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Third Party Arbitration Funding (Part 2)

In my previous column, I looked at the growth of third party litigation (and arbitration) funding in Canada and discussed whether an arbitration Tribunal has any jurisdiction to control the involvement of funders. If the Tribunal does have jurisdiction, what issues should it be concerned about?

Here are just a few thoughts on some of the issues raised by third party funding in commercial arbitration and how to deal with them.

  • Whether the third party funding agreement must be disclosed to the tribunal and/or the opposing party.
  • Whether such disclosure should exclude privileged or confidential information.
  • Whether other information about the funder should be disclosed, to address concerns that the funder, or its investors, is in competition with a party or whether there are other potential conflicts of interest.
  • Whether there should be any restrictions on disclosure of information to the funder, or it should be required to sign a confidentiality agreement.
  • Whether the funder is bound by the implied undertaking rule.
  • Whether the funder should be liable for costs and, if so, whether the it should be required to post security for costs.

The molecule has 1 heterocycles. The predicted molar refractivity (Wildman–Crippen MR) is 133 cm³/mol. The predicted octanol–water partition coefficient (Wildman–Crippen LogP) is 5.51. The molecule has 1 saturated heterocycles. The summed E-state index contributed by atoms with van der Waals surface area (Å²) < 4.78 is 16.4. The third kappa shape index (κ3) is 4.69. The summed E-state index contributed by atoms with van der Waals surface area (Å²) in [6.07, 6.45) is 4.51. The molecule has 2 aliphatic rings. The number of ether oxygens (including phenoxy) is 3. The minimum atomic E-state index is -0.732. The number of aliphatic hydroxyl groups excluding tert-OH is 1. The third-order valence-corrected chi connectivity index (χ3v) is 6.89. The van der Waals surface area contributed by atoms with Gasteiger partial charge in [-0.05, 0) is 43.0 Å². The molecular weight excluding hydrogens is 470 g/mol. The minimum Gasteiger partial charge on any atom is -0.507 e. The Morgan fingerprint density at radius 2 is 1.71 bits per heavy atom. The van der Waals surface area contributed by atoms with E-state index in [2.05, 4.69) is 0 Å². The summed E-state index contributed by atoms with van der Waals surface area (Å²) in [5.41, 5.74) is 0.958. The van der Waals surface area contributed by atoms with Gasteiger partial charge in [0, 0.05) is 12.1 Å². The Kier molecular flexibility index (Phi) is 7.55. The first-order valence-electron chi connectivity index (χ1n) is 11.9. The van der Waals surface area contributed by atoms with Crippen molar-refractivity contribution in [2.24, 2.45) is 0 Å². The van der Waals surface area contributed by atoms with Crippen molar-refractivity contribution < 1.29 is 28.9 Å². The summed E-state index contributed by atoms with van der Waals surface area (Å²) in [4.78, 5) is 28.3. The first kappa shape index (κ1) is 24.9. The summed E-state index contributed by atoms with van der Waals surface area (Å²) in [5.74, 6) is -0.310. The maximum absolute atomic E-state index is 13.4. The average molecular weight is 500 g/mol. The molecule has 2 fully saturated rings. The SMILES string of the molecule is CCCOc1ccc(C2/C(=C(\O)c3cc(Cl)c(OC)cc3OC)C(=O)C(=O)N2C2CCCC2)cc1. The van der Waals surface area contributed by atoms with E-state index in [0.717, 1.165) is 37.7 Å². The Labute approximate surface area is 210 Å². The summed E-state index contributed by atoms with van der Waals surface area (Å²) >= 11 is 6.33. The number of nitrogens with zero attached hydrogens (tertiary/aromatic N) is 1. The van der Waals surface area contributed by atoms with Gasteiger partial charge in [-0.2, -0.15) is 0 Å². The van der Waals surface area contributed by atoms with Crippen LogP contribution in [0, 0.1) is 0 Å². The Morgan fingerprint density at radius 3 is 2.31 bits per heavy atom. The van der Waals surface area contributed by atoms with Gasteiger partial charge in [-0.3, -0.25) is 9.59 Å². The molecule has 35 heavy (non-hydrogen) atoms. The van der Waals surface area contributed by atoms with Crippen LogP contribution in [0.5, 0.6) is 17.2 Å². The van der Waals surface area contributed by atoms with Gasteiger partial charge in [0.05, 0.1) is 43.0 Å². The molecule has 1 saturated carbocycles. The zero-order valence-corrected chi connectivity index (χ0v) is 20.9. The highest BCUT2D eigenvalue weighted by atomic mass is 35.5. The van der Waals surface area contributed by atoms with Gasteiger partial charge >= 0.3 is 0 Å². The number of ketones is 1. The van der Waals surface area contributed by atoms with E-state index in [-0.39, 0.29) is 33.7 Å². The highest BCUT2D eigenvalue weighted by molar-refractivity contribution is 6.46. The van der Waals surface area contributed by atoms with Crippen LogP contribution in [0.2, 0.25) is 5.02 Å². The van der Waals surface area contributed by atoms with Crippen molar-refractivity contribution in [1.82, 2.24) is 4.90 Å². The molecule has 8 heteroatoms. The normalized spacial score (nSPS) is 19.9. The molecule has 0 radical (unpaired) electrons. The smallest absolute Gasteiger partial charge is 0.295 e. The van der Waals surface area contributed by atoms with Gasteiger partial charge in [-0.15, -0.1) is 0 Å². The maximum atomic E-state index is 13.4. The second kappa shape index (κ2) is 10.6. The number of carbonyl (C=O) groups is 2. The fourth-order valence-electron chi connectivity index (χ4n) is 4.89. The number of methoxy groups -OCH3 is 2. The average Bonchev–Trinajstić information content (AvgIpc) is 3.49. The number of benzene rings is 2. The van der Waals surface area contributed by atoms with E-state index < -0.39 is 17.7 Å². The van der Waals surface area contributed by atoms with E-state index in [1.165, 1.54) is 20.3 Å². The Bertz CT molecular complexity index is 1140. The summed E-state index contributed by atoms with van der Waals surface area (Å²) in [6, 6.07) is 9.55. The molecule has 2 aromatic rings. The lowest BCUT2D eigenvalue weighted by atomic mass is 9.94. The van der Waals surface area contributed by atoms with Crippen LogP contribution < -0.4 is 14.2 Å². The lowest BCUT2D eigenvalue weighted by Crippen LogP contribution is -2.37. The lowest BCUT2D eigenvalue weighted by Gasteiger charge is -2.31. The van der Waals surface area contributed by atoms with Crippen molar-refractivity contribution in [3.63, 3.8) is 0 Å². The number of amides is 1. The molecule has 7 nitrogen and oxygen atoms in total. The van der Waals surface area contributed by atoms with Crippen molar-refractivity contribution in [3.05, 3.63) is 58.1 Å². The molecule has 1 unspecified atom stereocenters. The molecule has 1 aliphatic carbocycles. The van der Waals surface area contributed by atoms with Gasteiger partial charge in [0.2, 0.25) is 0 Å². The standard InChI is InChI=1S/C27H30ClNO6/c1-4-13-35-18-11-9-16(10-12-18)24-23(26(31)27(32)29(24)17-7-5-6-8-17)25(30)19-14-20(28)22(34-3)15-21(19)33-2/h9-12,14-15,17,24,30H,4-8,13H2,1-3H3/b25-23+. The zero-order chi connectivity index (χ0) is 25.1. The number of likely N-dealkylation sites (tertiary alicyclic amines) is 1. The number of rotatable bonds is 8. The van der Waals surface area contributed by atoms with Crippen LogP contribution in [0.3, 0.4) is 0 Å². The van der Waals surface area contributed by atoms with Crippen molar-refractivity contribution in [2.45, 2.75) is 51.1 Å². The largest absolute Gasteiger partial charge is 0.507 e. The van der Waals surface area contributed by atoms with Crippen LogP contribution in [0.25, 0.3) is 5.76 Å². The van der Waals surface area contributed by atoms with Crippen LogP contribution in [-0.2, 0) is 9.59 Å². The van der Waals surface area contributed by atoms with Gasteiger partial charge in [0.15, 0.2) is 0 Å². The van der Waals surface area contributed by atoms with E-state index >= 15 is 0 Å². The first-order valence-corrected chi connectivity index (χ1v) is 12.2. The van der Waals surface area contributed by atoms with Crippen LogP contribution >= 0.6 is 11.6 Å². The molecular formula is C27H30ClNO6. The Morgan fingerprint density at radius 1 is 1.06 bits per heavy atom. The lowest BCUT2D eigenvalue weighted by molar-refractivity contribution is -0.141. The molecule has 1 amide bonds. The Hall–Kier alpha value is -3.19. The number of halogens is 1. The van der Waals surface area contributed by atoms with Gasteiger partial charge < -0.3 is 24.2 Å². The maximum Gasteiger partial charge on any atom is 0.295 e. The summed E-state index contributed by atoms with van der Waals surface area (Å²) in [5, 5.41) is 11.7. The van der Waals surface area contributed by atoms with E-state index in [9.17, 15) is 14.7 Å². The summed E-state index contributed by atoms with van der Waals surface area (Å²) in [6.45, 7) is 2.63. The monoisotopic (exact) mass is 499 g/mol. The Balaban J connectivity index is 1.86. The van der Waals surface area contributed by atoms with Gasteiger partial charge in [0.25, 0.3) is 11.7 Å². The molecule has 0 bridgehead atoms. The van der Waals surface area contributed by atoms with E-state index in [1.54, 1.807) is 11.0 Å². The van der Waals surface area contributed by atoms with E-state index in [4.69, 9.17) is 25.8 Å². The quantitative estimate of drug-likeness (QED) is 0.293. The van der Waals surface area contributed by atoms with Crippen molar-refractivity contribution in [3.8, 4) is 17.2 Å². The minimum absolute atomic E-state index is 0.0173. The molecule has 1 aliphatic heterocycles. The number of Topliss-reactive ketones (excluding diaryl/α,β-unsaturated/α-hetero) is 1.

• Whether the involvement of the funder in the arbitration gives rise to any potential conflict issues for the Tribunal.

Confidentiality

Commercial arbitration often arises from agreements that include confidentiality clauses which restrict disclosure not only of information relating to the subject matter of the agreement, but details of the agreement itself. Even the fact of a dispute between the parties may be confidential. And at least one of the parties usually wants to keep it that way. That may be why they choose arbitration in the first place.

The party seeking outside funding – usually the Claimant, but sometimes a Respondent in connection with a counterclaim – will not want the opposing party to know about it. Certainly, not before it has secured a funding commitment. Knowing your opponent can’t finance its claim is definitely a tactical advantage. And if the party is unsuccessful in obtaining funding, that may signal that funders don’t think the claim has much merit or value.

On the other hand, the opposing party will be concerned about the disclosure of any of its confidential information, especially if it’s being disclosed to multiple potential funders or other unknown third parties.

In Ontario, the Arbitration Act is silent on the confidentiality of arbitration.

Section 4.18 of the ADR Institute of Canada (ADRIC) Arbitration Rules provides that arbitration proceedings must take place in private, unless the parties agree otherwise.

And it says the Tribunal must decide issues related to privacy or confidentiality.

“Confidential Information” is defined extremely broadly under the Rules. It includes the existence of an arbitration and the meetings, communications, documents, evidence, awards, rulings, orders, and decisions of the Tribunal in respect of the arbitration.